Since seizing control of Gaza on Thursday, Hamas has tried to impose law and order in the area - in part due to fears of retribution in the West Bank. Saturday's attacks on Hamas targets were the most serious so far.
In Ramallah, hundreds of Fatah gunmen took over the Palestinian parliament and other Hamas-controlled government offices, telling staffers that those with ties to Hamas will not be allowed to return.
At the parliament, several hundred Fatah supporters chanted, "Hamas Out," while gunmen climbed on the roof of the building and fired in the air. They planted Fatah and Palestinian flags on the building.
They also whisked the deputy speaker, a Hamas ally, out of the building, but were prevented from pushing him into a car. The gunmen planted Fatah flags and Palestinian banners on the buildings they had taken over.
Many government employees tied to Hamas had not showed up for work on Saturday, the start of the work week in the West Bank. Apparently, the staffers feared reprisals.
Other Fatah activists took over the Education Ministry and the Prime Minister's Office.
In the West Bank city of Nablus, Fatah gunmen took over the Hamas-controlled city council and planted the Fatah flag on the top of the building. In Hebron, Fatah gunmen stormed government offices and ordered senior Hamas-linked officials to stay away.
In Gaza, meanwhile, Hamas forces on Saturday blew up the home of a prominent Fatah family, collected rivals' weapons and deployed hundreds of security men at strategic locations.
"They are going to provide the people with all the security they have lacked in the past few years due to the bad behavior of some corrupt agents," said Abu Hilal, the Hamas spokesman.
With Hamas firmly in control, Gaza City's streets largely returned to normal Saturday.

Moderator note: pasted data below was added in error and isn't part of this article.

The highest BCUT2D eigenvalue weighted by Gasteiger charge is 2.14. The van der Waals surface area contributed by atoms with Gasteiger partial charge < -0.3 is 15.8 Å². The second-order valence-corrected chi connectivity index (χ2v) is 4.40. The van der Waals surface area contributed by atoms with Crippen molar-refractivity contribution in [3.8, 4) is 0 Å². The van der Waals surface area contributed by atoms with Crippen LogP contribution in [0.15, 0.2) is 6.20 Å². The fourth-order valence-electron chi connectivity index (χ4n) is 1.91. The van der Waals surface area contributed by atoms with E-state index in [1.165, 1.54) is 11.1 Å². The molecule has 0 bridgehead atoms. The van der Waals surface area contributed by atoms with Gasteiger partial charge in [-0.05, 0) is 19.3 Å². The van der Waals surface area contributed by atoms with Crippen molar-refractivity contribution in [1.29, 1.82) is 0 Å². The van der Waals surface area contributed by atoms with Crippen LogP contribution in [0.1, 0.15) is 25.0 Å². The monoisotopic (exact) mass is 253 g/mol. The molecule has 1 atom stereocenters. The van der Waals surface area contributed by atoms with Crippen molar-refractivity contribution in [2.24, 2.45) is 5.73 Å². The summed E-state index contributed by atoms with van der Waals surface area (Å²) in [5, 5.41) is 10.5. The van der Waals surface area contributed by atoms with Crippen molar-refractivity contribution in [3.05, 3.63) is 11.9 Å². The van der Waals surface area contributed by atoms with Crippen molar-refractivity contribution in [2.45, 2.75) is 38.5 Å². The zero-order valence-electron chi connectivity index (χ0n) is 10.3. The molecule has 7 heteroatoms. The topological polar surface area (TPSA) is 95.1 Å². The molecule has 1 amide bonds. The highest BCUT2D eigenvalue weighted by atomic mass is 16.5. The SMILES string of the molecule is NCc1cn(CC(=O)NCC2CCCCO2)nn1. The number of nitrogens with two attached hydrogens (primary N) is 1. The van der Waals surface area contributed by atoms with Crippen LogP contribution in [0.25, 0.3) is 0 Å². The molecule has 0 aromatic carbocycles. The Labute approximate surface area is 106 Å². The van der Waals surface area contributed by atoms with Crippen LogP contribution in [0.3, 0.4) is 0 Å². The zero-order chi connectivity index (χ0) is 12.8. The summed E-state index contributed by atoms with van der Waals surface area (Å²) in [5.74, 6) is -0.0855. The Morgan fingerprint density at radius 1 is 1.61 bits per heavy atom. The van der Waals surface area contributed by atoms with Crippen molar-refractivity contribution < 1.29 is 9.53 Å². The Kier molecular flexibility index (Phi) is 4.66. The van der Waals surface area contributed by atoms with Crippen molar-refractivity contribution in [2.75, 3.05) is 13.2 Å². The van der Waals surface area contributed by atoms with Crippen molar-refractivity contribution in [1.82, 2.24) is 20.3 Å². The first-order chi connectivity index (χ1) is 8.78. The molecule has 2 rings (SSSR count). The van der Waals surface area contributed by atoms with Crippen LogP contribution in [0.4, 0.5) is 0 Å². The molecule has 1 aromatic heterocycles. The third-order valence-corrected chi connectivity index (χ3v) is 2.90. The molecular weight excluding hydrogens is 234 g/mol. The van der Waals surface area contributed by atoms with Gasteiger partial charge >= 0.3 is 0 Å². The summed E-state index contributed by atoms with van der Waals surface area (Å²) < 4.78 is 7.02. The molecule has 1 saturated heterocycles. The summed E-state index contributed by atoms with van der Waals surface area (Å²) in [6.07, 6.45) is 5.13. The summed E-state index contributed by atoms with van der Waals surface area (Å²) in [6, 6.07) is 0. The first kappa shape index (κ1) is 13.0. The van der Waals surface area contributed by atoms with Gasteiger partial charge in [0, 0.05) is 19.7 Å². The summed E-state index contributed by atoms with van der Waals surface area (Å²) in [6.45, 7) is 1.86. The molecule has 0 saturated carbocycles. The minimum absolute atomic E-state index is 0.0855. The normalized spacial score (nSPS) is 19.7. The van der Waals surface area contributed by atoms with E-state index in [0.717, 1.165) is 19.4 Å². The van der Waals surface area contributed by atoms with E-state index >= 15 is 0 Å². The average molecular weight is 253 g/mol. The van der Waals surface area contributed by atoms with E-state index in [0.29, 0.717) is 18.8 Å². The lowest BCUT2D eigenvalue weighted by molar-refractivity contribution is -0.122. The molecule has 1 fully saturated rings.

Outdoor marketplaces were alive, and traffic jams clogged the streets _ a dramatic contrast to the fierce street battles seen earlier in the week. Still, jittery residents stocked up on flour and other basic supplies in fear of further violence.
Hamas units took up positions at former Fatah security buildings. At the damaged headquarters of the Preventive Security Agency, Hamas said it found the bodies of seven people it claimed were executed by the pro-Fatah force before it was routed.
Islam Shahwan, spokesman for the Hamas militia, known as the "Executive Unit", said his forces were out to protect the public. "We told all Palestinian security personnel who still have weapons to surrender their weapons," he said. It was not known how many weapons were confiscated.
Despite Hamas's pledges of calm, looting persisted at key Fatah symbols, including the home of Arafat, the founder of Fatah who ruled the Palestinians for 40 years.
Witnesses said gunmen stormed the house early Saturday, taking furniture, including a bed, and three cars. Hamas security forces later arrived and locked the house. The home had been empty since Arafat left Gaza in 2001. He died in 2004. The witnesses declined to be identified, fearing for their safety.
Other targets of looters were former Fatah security buildings and what had been the opulent home of Gaza strongman Mohammed Dahlan. Looters ripped out electric wiring from the wall, and a group of people also burned down the garden outside, witnesses said. Dahlan has fled to the West Bank.
Since losing control of Gaza, Abbas has been trying to assert himself. He fired Haniyeh and has replaced him with Fayyad, a US-educated economist who is well respected in the West.